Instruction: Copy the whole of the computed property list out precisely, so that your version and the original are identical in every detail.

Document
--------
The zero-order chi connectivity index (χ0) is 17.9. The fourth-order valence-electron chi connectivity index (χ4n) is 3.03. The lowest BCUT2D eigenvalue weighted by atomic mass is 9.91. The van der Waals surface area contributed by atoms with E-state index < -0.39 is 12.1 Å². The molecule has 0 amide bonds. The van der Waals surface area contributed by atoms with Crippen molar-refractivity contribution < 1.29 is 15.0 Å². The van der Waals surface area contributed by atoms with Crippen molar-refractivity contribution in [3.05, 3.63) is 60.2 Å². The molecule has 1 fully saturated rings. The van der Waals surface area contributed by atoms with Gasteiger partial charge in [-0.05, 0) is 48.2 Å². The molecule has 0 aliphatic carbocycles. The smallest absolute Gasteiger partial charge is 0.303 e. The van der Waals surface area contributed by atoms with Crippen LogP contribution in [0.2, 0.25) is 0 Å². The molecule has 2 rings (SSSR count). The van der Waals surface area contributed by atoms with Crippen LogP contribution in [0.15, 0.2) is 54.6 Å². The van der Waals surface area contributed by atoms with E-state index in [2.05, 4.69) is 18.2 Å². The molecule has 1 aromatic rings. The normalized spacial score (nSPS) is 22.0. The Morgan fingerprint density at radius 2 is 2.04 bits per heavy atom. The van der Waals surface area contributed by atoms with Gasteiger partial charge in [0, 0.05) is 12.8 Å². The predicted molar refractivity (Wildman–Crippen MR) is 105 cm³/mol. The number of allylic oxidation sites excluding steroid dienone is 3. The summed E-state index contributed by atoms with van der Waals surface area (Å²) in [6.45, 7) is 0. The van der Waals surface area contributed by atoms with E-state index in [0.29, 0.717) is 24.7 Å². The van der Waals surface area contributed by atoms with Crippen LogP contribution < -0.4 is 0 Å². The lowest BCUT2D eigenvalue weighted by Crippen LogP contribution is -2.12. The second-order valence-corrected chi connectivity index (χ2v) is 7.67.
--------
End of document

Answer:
The zero-order chi connectivity index (χ0) is 17.9. The fourth-order valence-electron chi connectivity index (χ4n) is 3.03. The lowest BCUT2D eigenvalue weighted by atomic mass is 9.91. The van der Waals surface area contributed by atoms with E-state index < -0.39 is 12.1 Å². The molecule has 0 amide bonds. The van der Waals surface area contributed by atoms with Crippen molar-refractivity contribution < 1.29 is 15.0 Å². The van der Waals surface area contributed by atoms with Crippen molar-refractivity contribution in [3.05, 3.63) is 60.2 Å². The molecule has 1 fully saturated rings. The van der Waals surface area contributed by atoms with Gasteiger partial charge in [-0.05, 0) is 48.2 Å². The molecule has 0 aliphatic carbocycles. The smallest absolute Gasteiger partial charge is 0.303 e. The van der Waals surface area contributed by atoms with Crippen LogP contribution in [0.2, 0.25) is 0 Å². The molecule has 2 rings (SSSR count). The van der Waals surface area contributed by atoms with Crippen LogP contribution in [0.15, 0.2) is 54.6 Å². The van der Waals surface area contributed by atoms with E-state index in [2.05, 4.69) is 18.2 Å². The molecule has 1 aromatic rings. The normalized spacial score (nSPS) is 22.0. The Morgan fingerprint density at radius 2 is 2.04 bits per heavy atom. The van der Waals surface area contributed by atoms with Gasteiger partial charge in [0, 0.05) is 12.8 Å². The predicted molar refractivity (Wildman–Crippen MR) is 105 cm³/mol. The number of allylic oxidation sites excluding steroid dienone is 3. The summed E-state index contributed by atoms with van der Waals surface area (Å²) in [6.45, 7) is 0. The van der Waals surface area contributed by atoms with E-state index in [0.29, 0.717) is 24.7 Å². The van der Waals surface area contributed by atoms with Crippen LogP contribution < -0.4 is 0 Å². The lowest BCUT2D eigenvalue weighted by Crippen LogP contribution is -2.12. The second-order valence-corrected chi connectivity index (χ2v) is 7.67.